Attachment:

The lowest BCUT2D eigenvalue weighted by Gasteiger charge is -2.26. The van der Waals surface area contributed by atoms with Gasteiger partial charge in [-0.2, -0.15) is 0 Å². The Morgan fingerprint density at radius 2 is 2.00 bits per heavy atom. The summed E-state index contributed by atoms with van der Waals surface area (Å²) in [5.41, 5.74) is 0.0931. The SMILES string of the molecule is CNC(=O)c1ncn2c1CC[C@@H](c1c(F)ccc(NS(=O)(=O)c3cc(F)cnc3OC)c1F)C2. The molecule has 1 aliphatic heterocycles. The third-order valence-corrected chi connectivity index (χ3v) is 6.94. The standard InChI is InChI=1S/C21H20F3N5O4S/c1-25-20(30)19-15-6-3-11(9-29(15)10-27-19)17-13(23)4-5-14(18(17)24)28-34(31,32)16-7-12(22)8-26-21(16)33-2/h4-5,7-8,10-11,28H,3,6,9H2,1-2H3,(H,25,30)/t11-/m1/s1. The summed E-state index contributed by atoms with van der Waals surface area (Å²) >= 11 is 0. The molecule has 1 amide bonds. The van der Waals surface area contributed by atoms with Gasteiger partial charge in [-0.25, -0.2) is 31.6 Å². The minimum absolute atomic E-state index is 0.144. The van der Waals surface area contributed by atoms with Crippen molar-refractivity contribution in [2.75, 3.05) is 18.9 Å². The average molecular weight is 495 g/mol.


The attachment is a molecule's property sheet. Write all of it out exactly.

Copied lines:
The lowest BCUT2D eigenvalue weighted by Gasteiger charge is -2.26. The van der Waals surface area contributed by atoms with Gasteiger partial charge in [-0.2, -0.15) is 0 Å². The Morgan fingerprint density at radius 2 is 2.00 bits per heavy atom. The summed E-state index contributed by atoms with van der Waals surface area (Å²) in [5.41, 5.74) is 0.0931. The SMILES string of the molecule is CNC(=O)c1ncn2c1CC[C@@H](c1c(F)ccc(NS(=O)(=O)c3cc(F)cnc3OC)c1F)C2. The molecule has 1 aliphatic heterocycles. The third-order valence-corrected chi connectivity index (χ3v) is 6.94. The standard InChI is InChI=1S/C21H20F3N5O4S/c1-25-20(30)19-15-6-3-11(9-29(15)10-27-19)17-13(23)4-5-14(18(17)24)28-34(31,32)16-7-12(22)8-26-21(16)33-2/h4-5,7-8,10-11,28H,3,6,9H2,1-2H3,(H,25,30)/t11-/m1/s1. The summed E-state index contributed by atoms with van der Waals surface area (Å²) >= 11 is 0. The molecule has 1 amide bonds. The van der Waals surface area contributed by atoms with Gasteiger partial charge in [-0.25, -0.2) is 31.6 Å². The minimum absolute atomic E-state index is 0.144. The van der Waals surface area contributed by atoms with Crippen molar-refractivity contribution in [2.75, 3.05) is 18.9 Å². The average molecular weight is 495 g/mol.